Nevada Office of Traffic Safety

News Release

Contact: Vicky O'Toole
310-442-9449

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For Immediate Release 
February 7, 2001 

New Office of Traffic Safety Chief Sends Personal Message to Parents About Child Passenger Safety
Getting seat checked is the best protection for your child

Carson City, NV - The new Chief of the Nevada Office of Traffic Safety, Julie Butler, is sending out a personal message to parents across Nevada to make sure their children are properly secured when riding in a vehicle. In recognition of National Child Passenger Safety Week, Butler, a parent of two young children, is encouraging other parents to visit local child passenger safety seat checkpoints being conducted statewide. National Child Passenger Safety Week is February 11-17 and is designed to educate parents and caregivers about the importance of correct and consistent child passenger restraint.

Butler speaks from experience about how easy it is for parents to improperly install their children's car and booster seats.

"Last January, I visited a child passenger safety seat checkpoint held by the Carson City Fire Department," explains Butler. "To my surprise I found out that neither of my boys' car seats were properly installed." Butler's sons Dalton, 4, and Jarod, 18 months now ride safely secured, but Butler was shocked to find out that her situation is very common. "Nationally, it is estimated that as many as 85 percent of children who are placed in child safety seats are improperly restrained."

A correctly installed and used child safety seat reduces the risk of death by 71 percent for infants. Last year in Nevada, child passenger safety seat use statewide was estimated at only 44 percent.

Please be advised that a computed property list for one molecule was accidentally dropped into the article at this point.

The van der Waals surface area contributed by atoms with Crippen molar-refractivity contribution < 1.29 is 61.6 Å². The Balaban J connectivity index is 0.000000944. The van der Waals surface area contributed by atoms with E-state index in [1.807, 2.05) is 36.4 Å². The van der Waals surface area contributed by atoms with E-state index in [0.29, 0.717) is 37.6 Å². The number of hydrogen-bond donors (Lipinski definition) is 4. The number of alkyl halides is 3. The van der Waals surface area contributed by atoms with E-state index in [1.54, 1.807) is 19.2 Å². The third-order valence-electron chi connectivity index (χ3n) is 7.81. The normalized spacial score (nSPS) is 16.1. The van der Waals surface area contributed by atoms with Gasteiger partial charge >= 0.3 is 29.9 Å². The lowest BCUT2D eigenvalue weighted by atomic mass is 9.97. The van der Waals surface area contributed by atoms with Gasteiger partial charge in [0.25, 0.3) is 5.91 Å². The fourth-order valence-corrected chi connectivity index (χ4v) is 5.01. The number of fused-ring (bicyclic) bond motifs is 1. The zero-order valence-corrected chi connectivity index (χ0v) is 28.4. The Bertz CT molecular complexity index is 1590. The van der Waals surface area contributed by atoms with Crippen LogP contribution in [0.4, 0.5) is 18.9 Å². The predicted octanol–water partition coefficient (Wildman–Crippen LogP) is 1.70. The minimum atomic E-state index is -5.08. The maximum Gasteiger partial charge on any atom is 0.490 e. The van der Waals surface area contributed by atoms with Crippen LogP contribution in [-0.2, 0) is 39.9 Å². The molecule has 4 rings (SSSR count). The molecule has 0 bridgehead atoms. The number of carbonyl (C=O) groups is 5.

"While this is a slight improvement from 1999, the figures are still unacceptable in terms of the number of children put at risk of serious injuries or fatalities from motor vehicle crashes," says Butler. From 1997 to 2000, well over half of the children ages 0 - 4 killed in motor vehicle crashes were not restrained in child passenger safety seats. "These are deaths that might have been prevented had these children been properly restrained."

Currently, Nevada state law requires that children under 5 years of age and weighing less than 40 pounds must be secured in a child passenger safety seat approved by the U.S. Dept. of Transportation when traveling in a motor vehicle. Motorists in violation can be fined as much as one hundred dollars.

Butler reminds parents of the proper restraint for children of all sizes. The appropriate restraints are as follows:

Children weighing less than 20 pounds (approximately up to 1 year old) should be in a rear-facing safety seat placed in the back seat.

Children weighing at least 20 pounds and up to 40 pounds (approximately 1-4 years old) should be in a forward-facing child safety seat placed in the back seat.

Children weighing more than 40 pounds who cannot properly fit in an adult safety belt system (usually less than 4'9" tall) should be in a booster seat in the back seat.

Once a child can fit properly into the adult safety belt system he or she should be properly restrained in the back seat, up to age 13.

To find out more about local child passenger safety seat checkpoint events please contact the Nevada Office of Traffic Safety at (775) 687-5720.

The Nevada Office of Traffic Safety is a division of the Department of Motor Vehicles and Public Safety. NV OTS provides funding and expertise, creates partnerships and promotes education in order to reduce deaths and injuries on Nevada roadways. For more information visit the Nevada Office of Traffic Safety web site at www.ots.state.nv.us

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